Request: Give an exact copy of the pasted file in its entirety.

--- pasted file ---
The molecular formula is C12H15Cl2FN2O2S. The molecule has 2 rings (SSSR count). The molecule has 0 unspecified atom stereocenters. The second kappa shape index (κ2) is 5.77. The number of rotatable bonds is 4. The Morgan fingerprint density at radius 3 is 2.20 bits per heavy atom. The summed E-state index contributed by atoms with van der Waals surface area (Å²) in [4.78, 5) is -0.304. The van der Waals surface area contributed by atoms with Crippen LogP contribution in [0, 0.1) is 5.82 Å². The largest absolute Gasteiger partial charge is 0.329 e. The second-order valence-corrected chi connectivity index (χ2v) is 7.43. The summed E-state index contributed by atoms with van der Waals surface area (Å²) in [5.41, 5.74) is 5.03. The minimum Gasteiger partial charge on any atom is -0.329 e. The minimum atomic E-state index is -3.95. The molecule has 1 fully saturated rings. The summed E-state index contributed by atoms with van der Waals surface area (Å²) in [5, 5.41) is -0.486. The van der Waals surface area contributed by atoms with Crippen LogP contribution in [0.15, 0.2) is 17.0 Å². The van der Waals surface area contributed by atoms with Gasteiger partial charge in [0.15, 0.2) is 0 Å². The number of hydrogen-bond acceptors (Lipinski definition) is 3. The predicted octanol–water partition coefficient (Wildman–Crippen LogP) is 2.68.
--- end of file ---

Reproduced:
The molecular formula is C12H15Cl2FN2O2S. The molecule has 2 rings (SSSR count). The molecule has 0 unspecified atom stereocenters. The second kappa shape index (κ2) is 5.77. The number of rotatable bonds is 4. The Morgan fingerprint density at radius 3 is 2.20 bits per heavy atom. The summed E-state index contributed by atoms with van der Waals surface area (Å²) in [4.78, 5) is -0.304. The van der Waals surface area contributed by atoms with Crippen LogP contribution in [0, 0.1) is 5.82 Å². The largest absolute Gasteiger partial charge is 0.329 e. The second-order valence-corrected chi connectivity index (χ2v) is 7.43. The summed E-state index contributed by atoms with van der Waals surface area (Å²) in [5.41, 5.74) is 5.03. The minimum Gasteiger partial charge on any atom is -0.329 e. The minimum atomic E-state index is -3.95. The molecule has 1 fully saturated rings. The summed E-state index contributed by atoms with van der Waals surface area (Å²) in [5, 5.41) is -0.486. The van der Waals surface area contributed by atoms with Crippen LogP contribution in [0.15, 0.2) is 17.0 Å². The van der Waals surface area contributed by atoms with Gasteiger partial charge in [0.15, 0.2) is 0 Å². The number of hydrogen-bond acceptors (Lipinski definition) is 3. The predicted octanol–water partition coefficient (Wildman–Crippen LogP) is 2.68.